New stats on deprivation and child obesity

New data released by the Obesity Health Alliance (OHA) – a coalition of different health-related groups such as charities, pressure groups and academic bodies – sheds further light on health related obesity inequalities (previously featured on this resource here). Based on existing trends, the OHA models likely obesity rates by 2020 and reveals a stark weight gap between boys attending primary school in the most and least deprived areas of England. 60% of boys aged 5-11 at school in the most deprived quintile (IMD 2015) are predicted to be obese or overweight by 2020 while for boys in the least deprived quintile the figure stands at just 16%, the result of a continued widening of the health gap.

The data was released on October 11 – World Obesity Day – and the OHA are clearly using this to maintain pressure on the govt to implement a ‘sugar tax’ in the form of the ‘soft drinks industry levy‘. As the press release (detailing the research) states:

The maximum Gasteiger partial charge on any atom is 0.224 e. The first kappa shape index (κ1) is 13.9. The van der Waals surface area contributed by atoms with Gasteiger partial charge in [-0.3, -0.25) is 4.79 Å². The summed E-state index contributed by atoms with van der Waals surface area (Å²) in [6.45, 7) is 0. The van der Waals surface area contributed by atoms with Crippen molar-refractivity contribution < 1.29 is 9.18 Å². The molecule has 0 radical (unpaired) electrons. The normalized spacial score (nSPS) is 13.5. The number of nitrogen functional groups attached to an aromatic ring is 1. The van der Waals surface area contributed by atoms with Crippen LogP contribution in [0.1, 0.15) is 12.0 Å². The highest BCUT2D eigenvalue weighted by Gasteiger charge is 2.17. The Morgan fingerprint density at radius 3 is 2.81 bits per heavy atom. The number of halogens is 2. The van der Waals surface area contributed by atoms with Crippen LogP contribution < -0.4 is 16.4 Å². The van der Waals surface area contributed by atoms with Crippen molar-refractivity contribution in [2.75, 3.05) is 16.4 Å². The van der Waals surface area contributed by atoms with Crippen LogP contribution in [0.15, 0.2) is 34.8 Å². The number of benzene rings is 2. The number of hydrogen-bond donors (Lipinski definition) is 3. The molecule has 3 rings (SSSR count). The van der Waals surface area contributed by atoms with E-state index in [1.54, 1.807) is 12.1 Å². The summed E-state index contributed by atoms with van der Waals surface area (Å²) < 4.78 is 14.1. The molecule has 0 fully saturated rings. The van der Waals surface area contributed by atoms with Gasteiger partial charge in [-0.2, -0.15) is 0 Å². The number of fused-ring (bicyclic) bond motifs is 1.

“Sugary drink consumption levels tend to be highest among the most disadvantaged children who are hit hardest by obesity and tooth decay. The health gains from the soft drinks industry levy will be biggest for our most deprived children.”

This is a good example of how lobby and pressure groups can use research conducted with the IMD to publicise inequalities and, for example, call for regulatory changes. Interestingly, the OHA suggests no such gap among girls, who do not show the same trend or inequality. 5-11 year old girls from more and less deprived quintiles are projected to have similar obese and overweight rates by 2020 at around 20%.

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